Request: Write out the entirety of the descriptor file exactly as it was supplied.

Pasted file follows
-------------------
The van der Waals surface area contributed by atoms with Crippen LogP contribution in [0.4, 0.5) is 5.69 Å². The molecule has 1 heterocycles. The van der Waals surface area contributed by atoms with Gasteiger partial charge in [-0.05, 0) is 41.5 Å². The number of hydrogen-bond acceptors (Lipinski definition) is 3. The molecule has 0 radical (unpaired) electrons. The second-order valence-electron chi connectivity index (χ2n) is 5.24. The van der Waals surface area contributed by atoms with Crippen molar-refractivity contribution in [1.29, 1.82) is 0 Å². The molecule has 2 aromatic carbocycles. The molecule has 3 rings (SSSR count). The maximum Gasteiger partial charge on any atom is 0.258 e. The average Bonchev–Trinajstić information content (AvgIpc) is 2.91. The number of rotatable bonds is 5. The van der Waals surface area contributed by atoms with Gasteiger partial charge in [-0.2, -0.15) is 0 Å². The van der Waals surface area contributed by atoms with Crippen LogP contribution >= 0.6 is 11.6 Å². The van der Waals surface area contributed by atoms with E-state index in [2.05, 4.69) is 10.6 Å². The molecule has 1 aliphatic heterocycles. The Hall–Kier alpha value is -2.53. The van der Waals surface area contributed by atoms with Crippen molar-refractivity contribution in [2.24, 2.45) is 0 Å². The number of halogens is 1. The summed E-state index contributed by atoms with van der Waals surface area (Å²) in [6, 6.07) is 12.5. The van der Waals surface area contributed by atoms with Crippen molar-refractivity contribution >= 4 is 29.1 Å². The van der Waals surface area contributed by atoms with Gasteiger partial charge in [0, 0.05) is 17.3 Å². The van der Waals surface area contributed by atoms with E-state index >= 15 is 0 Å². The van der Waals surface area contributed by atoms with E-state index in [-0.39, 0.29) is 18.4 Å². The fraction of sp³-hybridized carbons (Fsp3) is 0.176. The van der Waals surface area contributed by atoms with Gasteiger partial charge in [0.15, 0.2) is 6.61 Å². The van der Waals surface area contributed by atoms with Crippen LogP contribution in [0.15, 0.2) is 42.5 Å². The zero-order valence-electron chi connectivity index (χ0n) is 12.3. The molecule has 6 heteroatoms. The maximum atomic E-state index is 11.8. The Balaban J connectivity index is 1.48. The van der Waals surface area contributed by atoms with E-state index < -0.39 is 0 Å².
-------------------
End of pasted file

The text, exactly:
The van der Waals surface area contributed by atoms with Crippen LogP contribution in [0.4, 0.5) is 5.69 Å². The molecule has 1 heterocycles. The van der Waals surface area contributed by atoms with Gasteiger partial charge in [-0.05, 0) is 41.5 Å². The number of hydrogen-bond acceptors (Lipinski definition) is 3. The molecule has 0 radical (unpaired) electrons. The second-order valence-electron chi connectivity index (χ2n) is 5.24. The van der Waals surface area contributed by atoms with Crippen molar-refractivity contribution in [1.29, 1.82) is 0 Å². The molecule has 2 aromatic carbocycles. The molecule has 3 rings (SSSR count). The maximum Gasteiger partial charge on any atom is 0.258 e. The average Bonchev–Trinajstić information content (AvgIpc) is 2.91. The number of rotatable bonds is 5. The van der Waals surface area contributed by atoms with Gasteiger partial charge in [-0.2, -0.15) is 0 Å². The van der Waals surface area contributed by atoms with Crippen LogP contribution >= 0.6 is 11.6 Å². The van der Waals surface area contributed by atoms with E-state index in [2.05, 4.69) is 10.6 Å². The molecule has 1 aliphatic heterocycles. The Hall–Kier alpha value is -2.53. The van der Waals surface area contributed by atoms with Crippen molar-refractivity contribution in [2.24, 2.45) is 0 Å². The number of halogens is 1. The summed E-state index contributed by atoms with van der Waals surface area (Å²) in [6, 6.07) is 12.5. The van der Waals surface area contributed by atoms with Crippen molar-refractivity contribution >= 4 is 29.1 Å². The van der Waals surface area contributed by atoms with Gasteiger partial charge in [0, 0.05) is 17.3 Å². The van der Waals surface area contributed by atoms with E-state index >= 15 is 0 Å². The van der Waals surface area contributed by atoms with E-state index in [-0.39, 0.29) is 18.4 Å². The fraction of sp³-hybridized carbons (Fsp3) is 0.176. The van der Waals surface area contributed by atoms with Gasteiger partial charge in [0.15, 0.2) is 6.61 Å². The van der Waals surface area contributed by atoms with Crippen LogP contribution in [0.15, 0.2) is 42.5 Å². The zero-order valence-electron chi connectivity index (χ0n) is 12.3. The molecule has 6 heteroatoms. The maximum atomic E-state index is 11.8. The Balaban J connectivity index is 1.48. The van der Waals surface area contributed by atoms with E-state index < -0.39 is 0 Å².